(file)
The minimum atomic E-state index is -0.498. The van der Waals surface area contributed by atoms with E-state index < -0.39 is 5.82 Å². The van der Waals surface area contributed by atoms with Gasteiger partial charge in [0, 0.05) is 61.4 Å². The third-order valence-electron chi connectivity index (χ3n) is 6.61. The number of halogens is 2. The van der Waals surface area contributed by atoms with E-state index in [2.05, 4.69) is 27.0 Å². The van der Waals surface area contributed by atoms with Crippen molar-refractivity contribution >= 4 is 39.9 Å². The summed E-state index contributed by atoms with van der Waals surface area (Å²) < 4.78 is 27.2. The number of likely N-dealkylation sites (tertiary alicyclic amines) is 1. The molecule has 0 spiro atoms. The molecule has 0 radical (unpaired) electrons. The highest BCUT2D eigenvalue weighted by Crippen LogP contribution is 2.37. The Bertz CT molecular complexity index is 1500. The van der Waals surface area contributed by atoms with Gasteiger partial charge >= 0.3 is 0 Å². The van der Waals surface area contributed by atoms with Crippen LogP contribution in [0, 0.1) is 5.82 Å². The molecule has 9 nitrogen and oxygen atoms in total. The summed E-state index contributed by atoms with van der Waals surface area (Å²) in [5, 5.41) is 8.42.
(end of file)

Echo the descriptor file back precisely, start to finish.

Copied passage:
The minimum atomic E-state index is -0.498. The van der Waals surface area contributed by atoms with E-state index < -0.39 is 5.82 Å². The van der Waals surface area contributed by atoms with Gasteiger partial charge in [0, 0.05) is 61.4 Å². The third-order valence-electron chi connectivity index (χ3n) is 6.61. The number of halogens is 2. The van der Waals surface area contributed by atoms with E-state index in [2.05, 4.69) is 27.0 Å². The van der Waals surface area contributed by atoms with Crippen molar-refractivity contribution >= 4 is 39.9 Å². The summed E-state index contributed by atoms with van der Waals surface area (Å²) < 4.78 is 27.2. The number of likely N-dealkylation sites (tertiary alicyclic amines) is 1. The molecule has 0 spiro atoms. The molecule has 0 radical (unpaired) electrons. The highest BCUT2D eigenvalue weighted by Crippen LogP contribution is 2.37. The Bertz CT molecular complexity index is 1500. The van der Waals surface area contributed by atoms with Gasteiger partial charge >= 0.3 is 0 Å². The van der Waals surface area contributed by atoms with Crippen LogP contribution in [0, 0.1) is 5.82 Å². The molecule has 9 nitrogen and oxygen atoms in total. The summed E-state index contributed by atoms with van der Waals surface area (Å²) in [5, 5.41) is 8.42.